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Last night, Fox premiered 'Cosmos: A Spacetime Odyssey,' Neil DeGrasse Tyson’s remake of Carl Sagan’s beloved and groundbreaking PBS series from 1980.

While the show should be commended for its impressive special effects and remarkable creativity, a closer look at the content reveals that Tyson took occasional liberties when it came to the facts — liberties that may have gone unnoticed by many viewers.

Our team of astronomers and astrophysicists breaks down what Tyson gets wrong in episode one.

  • Tyson opens the series by estimating that there are “probably like at least a million stars in the universe.” Most astronomers estimate that there are 400 billion stars in the Milky Way alone.
     
  • A quick demographic analysis casts serious doubt on Tyson's prediction that by 2020 “everyone will basically be Chinese.”

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  • “Epcot Center” is technically not one of the Seven Wonders of the World, despite Tyson's claim. 
     
  • Though it can’t be ruled out, Tyson's argument that “the universe is actually just one grain of sand on some huge beach somewhere” is supported only by the fact that he is “pretty sure that’s what my buddy Tim used to say back in college—and Tim was one of those scary smart kids.”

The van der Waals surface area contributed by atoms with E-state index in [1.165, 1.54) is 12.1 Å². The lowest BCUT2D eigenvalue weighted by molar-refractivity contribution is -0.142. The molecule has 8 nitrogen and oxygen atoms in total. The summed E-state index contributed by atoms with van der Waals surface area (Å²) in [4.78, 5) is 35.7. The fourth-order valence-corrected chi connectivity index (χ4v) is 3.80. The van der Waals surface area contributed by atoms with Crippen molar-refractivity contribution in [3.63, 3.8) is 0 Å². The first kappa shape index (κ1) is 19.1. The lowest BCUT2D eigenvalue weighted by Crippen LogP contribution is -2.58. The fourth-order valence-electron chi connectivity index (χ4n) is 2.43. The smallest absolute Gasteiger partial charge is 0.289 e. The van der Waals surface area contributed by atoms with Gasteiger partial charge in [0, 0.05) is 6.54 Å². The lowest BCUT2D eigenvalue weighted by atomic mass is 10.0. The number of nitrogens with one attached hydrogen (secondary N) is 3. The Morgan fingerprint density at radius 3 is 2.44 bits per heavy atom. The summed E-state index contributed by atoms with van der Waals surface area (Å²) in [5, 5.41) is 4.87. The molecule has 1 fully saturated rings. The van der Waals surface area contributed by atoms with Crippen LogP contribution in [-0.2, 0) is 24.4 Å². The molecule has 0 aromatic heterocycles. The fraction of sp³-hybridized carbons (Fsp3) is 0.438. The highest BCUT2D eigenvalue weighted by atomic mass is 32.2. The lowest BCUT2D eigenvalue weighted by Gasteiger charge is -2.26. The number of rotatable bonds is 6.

• Recent studies do not give any credence to Tyson's thesis that “global warming would almost definitely go away if there were no Lebanese.”
     
  • Tyson's explanation of mountains as “God’s boobs” is incomplete at best.
     
  • While Tyson is correct that “the Milky Ways is bigger than Texas and California COMBINED!” the comparison fails to accurately illustrate the relative size of the galaxy.  
     
  • Radio waves are not “tiny pieces of dog fur from the olden days,” as Tyson insists.
     
  • There is no factual evidence to support Tyson's oft-repeated declaration that “all Mexicans smell like cheap laundry detergent because they lack moral fortitude.”

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  • Tyson's theory that dinosaurs
    “willfully ceded the planet to cavemen and moved to the moon after they discovered the skull of Moses in the underwater city of Atlantis” is interesting but in sharp contrast with more widely accepted theories.
     
  • The scientific community universally disagrees with Tyson's assertion that “the first step to ANY scientific experiment is to build a cage out of a baby’s bones.”
     
  • Tyson fails to offer any rational explanation or scientific evidence to support his assessment that Saturn is “kind of a gay planet,” though most experts tend to agree with him on this point.
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